Some of the more interesting questions I receive from readers are about unusual situations that may affect their ability to qualify for a mortgage. The rules are not always crystal clear, which is why lenders continue to rely on underwriters whose stock in trade is good judgment. Here are a few illustrations:
Question: I have W-2 income with the same employer for over 10 years that is sufficient to carry the mortgage amount we are requesting. My spouse is self-employed and has had business losses for the past three years. These losses are deducted from the adjusted gross income reported in our joint tax returns. We will own the house jointly. Question: Should I leave my self-employed spouse off the mortgage application?
Answer: I would submit the application in your name with your income, indicating that title will be held jointly. This is common and what most couples do when only one is working but both will own the house. You proceed just as you would if your spouse was not employed. If the underwriter is satisfied with the transaction, which is very likely because of your high credit score and down payment of 20 percent, that will be the end of it.
There is the possibility, however, that the underwriter will request your tax return. Before the financial crisis, this seldom happened when an applicant could document income with W-2s. Now it happens occasionally. If it happens in your case, the underwriter will see the losses, and in the worst case, will decide to deduct the losses from the income used to qualify. The more likely possibility, however, is that the underwriter will elect to ignore the business losses because you can document that the losses have been funded out of savings and not out of your income. Another possible reason for ignoring the losses would be that they have come to an end because the business has turned the corner, or it has been shut down.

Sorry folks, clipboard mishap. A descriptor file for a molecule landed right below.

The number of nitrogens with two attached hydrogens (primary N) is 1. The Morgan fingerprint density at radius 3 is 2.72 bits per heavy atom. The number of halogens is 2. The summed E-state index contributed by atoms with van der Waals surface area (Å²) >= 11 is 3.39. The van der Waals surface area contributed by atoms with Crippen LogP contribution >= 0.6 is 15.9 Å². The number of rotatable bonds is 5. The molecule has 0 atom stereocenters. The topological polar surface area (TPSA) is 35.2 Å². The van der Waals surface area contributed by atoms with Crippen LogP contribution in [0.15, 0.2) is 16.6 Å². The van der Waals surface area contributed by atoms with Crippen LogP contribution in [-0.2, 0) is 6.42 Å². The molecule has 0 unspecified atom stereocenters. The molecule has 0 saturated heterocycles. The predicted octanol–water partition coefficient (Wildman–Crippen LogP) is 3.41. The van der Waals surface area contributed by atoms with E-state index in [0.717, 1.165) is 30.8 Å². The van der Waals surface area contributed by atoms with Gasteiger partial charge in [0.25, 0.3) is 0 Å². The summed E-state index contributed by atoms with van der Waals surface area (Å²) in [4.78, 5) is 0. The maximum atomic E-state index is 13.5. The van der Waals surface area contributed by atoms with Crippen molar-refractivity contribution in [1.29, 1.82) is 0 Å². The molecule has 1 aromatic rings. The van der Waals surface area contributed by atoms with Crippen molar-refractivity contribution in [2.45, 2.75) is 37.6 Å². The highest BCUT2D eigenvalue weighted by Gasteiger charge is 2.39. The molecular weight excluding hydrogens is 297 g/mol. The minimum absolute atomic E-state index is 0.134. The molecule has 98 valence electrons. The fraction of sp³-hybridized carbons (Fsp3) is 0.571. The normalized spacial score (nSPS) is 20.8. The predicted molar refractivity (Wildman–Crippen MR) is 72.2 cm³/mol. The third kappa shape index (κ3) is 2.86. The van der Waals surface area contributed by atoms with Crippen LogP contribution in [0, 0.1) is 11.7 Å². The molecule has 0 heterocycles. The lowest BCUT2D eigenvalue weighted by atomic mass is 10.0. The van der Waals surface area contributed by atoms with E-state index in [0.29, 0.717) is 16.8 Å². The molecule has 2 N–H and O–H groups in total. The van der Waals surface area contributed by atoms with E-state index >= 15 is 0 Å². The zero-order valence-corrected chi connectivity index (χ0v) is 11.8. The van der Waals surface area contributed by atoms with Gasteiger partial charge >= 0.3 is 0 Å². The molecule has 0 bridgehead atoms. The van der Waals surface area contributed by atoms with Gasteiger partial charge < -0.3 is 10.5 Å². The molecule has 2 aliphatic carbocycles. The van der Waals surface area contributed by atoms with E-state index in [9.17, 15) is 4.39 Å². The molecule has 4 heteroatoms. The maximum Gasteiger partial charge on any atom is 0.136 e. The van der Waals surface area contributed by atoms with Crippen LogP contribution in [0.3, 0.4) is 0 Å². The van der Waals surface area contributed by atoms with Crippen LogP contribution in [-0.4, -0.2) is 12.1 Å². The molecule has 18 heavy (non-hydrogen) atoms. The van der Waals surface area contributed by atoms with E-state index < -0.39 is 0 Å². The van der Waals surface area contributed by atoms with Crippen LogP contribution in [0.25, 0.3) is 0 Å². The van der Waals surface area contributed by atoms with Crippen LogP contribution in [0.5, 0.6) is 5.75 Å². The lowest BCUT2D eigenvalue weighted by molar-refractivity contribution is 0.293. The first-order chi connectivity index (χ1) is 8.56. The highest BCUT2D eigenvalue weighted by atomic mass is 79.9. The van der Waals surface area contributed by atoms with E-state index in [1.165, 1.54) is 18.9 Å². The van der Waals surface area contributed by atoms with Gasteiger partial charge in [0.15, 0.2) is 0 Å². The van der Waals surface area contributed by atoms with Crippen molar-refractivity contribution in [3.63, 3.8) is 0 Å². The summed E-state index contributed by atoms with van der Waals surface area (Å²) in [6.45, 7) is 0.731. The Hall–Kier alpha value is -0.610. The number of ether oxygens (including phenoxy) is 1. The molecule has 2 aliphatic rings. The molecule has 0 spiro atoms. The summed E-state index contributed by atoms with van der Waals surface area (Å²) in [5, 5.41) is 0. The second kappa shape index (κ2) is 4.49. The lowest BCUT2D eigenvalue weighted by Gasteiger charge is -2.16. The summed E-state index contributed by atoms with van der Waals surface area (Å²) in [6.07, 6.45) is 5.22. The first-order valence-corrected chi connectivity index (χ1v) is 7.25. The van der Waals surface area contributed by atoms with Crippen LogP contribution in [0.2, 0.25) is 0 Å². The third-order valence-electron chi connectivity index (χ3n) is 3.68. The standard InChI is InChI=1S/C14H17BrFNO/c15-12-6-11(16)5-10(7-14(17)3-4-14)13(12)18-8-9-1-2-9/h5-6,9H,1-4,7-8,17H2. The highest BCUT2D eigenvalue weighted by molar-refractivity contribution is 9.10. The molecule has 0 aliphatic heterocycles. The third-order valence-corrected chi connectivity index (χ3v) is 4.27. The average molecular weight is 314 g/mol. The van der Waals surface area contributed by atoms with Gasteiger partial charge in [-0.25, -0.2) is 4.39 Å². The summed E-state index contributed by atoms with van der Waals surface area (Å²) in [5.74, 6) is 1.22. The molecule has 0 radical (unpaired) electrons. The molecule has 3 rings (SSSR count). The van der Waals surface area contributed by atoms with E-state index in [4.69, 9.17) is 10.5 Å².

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Q: My house sits on a very large plot of land, the ratio of land value to structure value being about 4:1. I’m looking to raise cash through a cash-out refinance. Is this possible?
A: If the high ratio is due in part to the property being a working farm, it won’t qualify with Fannie Mae, Freddie Mac or the Federal Housing Administration. If the property is strictly residential, you will still have trouble because of a general rule that land value should be no greater than 35 percent of total appraised value, and properties should not exceed 10 acres. This rule is far from rigid, however, and much depends on the extent to which the property is similar to others in its market area, and how large a loan you are seeking.
Qualification rules often hinge on whether a reliable appraisal is possible, which depends on whether the property is similar to others in its market area. Waterfront properties frequently are acceptable with high ratios of land value to total value because they usually exist in clusters, which means that appraisers can usually find comparable properties that have sold recently. At the opposite extreme, appraising a 10-acre wooded property in a market area in which 1-acre lots dominate is extremely difficult because there are no transactions in properties that are comparable. A loan may still be available, but only if the acceptable loan amount is based on a value that ignores the 9 extra acres.
Q: I am planning to relocate to a new job that will pay me a lower salary than my current one but it has a high bonus potential. Counting the bonus, I will be making more overall on my new job. Will I qualify for a larger mortgage?
A: No, you will qualify for a smaller mortgage based only on your lower salary, until such time as you can demonstrate that the bonuses are a reliable source of income.
In qualifying borrowers, lenders are interested in the income that can safely be assumed will be available, not income that might or might not be available. So if you leave a job that pays less but has a large potential bonus, the income your lender will accept goes down.
If you hold the new position for some time and can demonstrate that the bonuses come in regularly, then the lender will accept them as part of your income. But the burden of proof is yours, you must convince the underwriter.
Jack Guttentag is professor emeritus of finance at the Wharton School of the University of Pennsylvania. Comments and questions can be left at http://www.mtgprofessor.com.